It’s been a year that no one will ever forget – especially the Pocahontas County High School Class of 2020.
When they stepped into the halls of PCHS as the “big dogs on campus” in August 2019, they had no idea what was in store for them. As they were preparing for mid-terms in their final semester as high school students, the COVID-19 pandemic began calling the shots – ending their high school career as they knew it.
Classes continued online, but athletics and socialization was over. The students persevered with the help of their families, teachers, the community and, of course, the Internet.
They got jobs, they studied, they applied for college, signed up for the military and wondered if they would cross the stage to receive their diplomas.
While the Pocahontas County Board of Education and PCHS staff decided there will be a graduation ceremony of some sort on June 20, the board office felt something needed to be done for the seniors in May – when they would have graduated.
So, after some swift planning and gathering of resources, superintendent Terrence Beam, PCHS principal Joe Riley, director of transportation Ruth Bland, teacher Casey Griffith, board of education president Joe Walker and bus drivers Joe Judy, Kevin Thompson Chuck McQuain, Gary Cutlip, Mike Galford and Don McNeel piled onto a big yellow school bus May 20 at 7 a.m. and spent 11 hours traveling the roads of Pocahontas County to deliver diplomas and graduation packets to each of the seniors.
Following along were cooks Sarah Hedrick and Martha Friel, and teacher Cammy Kesterson.
“It was one of the best days I’ve had on the job,” Beam said. “I have got to give a hundred percent credit to Ruth. Ruth came up with the idea, and she shared it with the high school – the principal and teachers – just kind of floating the idea and everybody seemed to like it.”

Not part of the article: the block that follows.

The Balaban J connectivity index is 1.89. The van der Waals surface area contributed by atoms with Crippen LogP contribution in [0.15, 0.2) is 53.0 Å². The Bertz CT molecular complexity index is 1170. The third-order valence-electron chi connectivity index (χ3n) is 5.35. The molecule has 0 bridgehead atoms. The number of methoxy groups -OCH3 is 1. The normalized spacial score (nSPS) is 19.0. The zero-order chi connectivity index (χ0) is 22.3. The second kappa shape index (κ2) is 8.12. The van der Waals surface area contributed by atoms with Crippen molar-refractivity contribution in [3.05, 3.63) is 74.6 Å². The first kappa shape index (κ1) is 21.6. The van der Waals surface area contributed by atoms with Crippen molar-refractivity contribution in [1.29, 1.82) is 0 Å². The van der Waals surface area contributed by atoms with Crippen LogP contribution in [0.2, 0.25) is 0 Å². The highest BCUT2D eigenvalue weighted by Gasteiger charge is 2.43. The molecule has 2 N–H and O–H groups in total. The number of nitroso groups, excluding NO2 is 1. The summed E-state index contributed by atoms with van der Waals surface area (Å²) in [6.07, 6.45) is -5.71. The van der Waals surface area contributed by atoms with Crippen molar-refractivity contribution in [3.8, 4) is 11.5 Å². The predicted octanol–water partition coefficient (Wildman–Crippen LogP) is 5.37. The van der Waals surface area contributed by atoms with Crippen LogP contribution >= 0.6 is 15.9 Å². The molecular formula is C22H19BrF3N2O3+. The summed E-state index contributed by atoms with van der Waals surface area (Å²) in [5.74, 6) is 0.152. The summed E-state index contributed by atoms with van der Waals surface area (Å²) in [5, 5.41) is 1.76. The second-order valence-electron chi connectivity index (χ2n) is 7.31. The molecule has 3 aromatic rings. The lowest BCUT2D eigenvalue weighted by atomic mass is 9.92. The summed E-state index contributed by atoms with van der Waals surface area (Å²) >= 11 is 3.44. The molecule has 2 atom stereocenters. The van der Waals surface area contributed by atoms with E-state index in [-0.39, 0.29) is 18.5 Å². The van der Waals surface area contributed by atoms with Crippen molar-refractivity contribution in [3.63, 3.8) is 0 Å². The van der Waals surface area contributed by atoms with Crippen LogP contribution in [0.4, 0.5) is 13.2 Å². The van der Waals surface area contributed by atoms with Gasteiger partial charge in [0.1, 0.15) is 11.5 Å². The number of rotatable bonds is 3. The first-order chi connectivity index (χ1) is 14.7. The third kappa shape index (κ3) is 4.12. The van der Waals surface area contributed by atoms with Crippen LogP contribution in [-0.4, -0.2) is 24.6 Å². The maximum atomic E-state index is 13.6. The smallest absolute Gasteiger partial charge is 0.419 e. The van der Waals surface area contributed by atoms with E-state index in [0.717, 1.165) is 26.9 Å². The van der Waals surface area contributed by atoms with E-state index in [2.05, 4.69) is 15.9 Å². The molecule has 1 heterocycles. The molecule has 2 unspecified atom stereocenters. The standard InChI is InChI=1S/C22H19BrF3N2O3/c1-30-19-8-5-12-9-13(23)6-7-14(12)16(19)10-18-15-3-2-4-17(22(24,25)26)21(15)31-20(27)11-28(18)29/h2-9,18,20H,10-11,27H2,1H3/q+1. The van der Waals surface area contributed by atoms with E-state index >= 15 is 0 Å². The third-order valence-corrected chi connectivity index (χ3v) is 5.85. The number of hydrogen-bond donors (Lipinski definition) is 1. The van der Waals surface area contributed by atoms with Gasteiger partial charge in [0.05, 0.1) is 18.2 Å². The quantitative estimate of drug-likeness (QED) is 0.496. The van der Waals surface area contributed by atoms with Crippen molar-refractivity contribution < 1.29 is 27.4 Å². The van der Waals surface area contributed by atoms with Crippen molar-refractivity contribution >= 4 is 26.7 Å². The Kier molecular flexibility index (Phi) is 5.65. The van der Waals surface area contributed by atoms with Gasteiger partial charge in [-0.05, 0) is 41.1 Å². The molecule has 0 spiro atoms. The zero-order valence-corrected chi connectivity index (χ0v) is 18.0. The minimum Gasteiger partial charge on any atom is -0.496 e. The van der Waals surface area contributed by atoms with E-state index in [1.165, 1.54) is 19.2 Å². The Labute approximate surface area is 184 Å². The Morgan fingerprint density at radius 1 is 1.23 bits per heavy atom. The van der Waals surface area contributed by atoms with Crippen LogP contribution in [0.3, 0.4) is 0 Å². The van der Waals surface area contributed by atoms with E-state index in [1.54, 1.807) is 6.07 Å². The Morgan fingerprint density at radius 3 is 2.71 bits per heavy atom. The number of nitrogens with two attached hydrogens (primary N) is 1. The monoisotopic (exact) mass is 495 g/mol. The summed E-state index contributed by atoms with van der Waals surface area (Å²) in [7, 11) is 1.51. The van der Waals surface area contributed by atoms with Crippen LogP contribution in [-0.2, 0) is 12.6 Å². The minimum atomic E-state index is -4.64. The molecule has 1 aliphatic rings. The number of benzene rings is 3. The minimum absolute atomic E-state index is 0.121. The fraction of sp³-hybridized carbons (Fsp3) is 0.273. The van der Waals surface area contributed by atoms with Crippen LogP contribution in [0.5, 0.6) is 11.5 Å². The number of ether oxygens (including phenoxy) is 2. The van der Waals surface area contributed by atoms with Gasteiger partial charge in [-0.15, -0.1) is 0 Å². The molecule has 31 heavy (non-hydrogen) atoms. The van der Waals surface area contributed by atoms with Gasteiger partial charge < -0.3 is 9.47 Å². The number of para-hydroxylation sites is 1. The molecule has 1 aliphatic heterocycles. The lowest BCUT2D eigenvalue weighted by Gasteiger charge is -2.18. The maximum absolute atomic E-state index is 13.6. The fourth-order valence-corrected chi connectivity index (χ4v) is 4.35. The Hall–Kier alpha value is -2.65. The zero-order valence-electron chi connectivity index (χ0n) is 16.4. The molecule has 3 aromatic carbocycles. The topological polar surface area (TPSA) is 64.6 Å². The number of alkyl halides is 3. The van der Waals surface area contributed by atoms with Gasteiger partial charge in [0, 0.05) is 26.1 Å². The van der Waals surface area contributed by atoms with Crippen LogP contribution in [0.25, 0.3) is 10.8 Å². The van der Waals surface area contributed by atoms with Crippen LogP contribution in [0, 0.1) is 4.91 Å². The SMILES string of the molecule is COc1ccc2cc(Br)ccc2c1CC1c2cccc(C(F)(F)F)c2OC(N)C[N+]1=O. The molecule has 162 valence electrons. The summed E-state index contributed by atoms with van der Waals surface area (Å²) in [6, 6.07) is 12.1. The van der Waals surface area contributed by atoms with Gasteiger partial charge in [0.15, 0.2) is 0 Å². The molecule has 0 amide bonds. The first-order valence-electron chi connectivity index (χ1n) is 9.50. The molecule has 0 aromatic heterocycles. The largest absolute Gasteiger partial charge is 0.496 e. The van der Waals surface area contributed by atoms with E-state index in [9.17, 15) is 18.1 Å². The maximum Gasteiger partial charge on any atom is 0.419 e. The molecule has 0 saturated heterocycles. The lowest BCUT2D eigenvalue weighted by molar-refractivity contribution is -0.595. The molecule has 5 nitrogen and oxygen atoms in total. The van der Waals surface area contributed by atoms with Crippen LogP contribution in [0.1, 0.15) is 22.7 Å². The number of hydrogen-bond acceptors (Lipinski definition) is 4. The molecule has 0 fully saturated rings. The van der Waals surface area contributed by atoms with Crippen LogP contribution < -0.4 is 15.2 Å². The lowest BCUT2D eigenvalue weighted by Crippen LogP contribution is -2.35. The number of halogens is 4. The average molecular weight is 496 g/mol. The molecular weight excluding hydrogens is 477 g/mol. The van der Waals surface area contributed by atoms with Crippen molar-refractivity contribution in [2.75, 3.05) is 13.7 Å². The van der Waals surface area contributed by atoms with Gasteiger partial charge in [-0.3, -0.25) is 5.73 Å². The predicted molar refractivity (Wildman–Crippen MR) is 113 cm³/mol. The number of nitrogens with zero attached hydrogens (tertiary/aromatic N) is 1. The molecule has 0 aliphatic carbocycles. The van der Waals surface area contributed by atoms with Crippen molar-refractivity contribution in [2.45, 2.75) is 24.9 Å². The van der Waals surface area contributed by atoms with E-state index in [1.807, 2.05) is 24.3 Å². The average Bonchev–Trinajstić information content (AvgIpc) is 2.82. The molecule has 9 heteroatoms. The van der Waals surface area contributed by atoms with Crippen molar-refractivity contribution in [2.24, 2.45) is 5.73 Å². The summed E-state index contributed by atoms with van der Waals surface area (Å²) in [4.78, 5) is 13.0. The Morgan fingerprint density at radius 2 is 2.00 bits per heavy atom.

Bland had the trip scheduled down to the minute and while there were times they were behind or ahead, the “graduation bus” got a grand reception as it rolled through the county.
“It was really touching to see,” Beam said. “The kids were obviously tickled to have it done – but the parents seemed so appreciative. I saw so many tears from parents. People would come out from houses all around to see what all the commotion was. They would have their cameras and their phones, taking pictures, and cheering, clapping and waving. It was great.”
The bus either stopped at the senior’s home or place of work to spend a few minutes with them. The students were joined by their parents, siblings and co-workers as they received their graduation packets.
Included in the packets were their diploma, sash, medals and cord to wear with their cap and gown – and a special treat from the cooks. As Riley presented the packets, he would also present each senior with their “final PCHS pepperoni roll.”
“It was one of the most rewarding days I’ve had,” Beam said. “It was one of the most tiring, but it was rewarding to see those kids out there.”
Some of the seniors wore their cap and gown, while others opted to be more casual. A few students were unaware of the bus trip and were completely surprised when it pulled off the road.
“Andrew Via had no idea we were coming,” Beam said. “His mom kept it from him. She brought his cap and gown [to his work] and balloons because he can’t come to graduation. He’s shipping out – he’s joining the service and has to ship out a week before graduation. So he was working. He was filthy with grease all over his clothes. God bless him, he was at work and he came out and we gave him his certificates and his packet. You could tell that he was so surprised by it.”
The graduation bus was also joined by Deputy Bradley Nelson, who provided a police escort to some of the homes for added flair.
“I talked to him on different occasions [during the day] just to express to him how much we appreciated it,” Beam said. “He was enjoying it too. He said, ‘you know, graduations come, and go and you forget about it, but these kids will never forget this graduation.’”
Beam joked that he was afraid this special graduation might set a precedent, but felt the seniors deserved some extra recognition.
“I told Ruth, ‘you may have created a monster here,’” Beam said, laughing.
“This is a special group of kids,” he continued. “We tried to make it as special for them as we possibly could.”
Details concerning the graduation ceremony set for June 20 will be released closer to time of the event.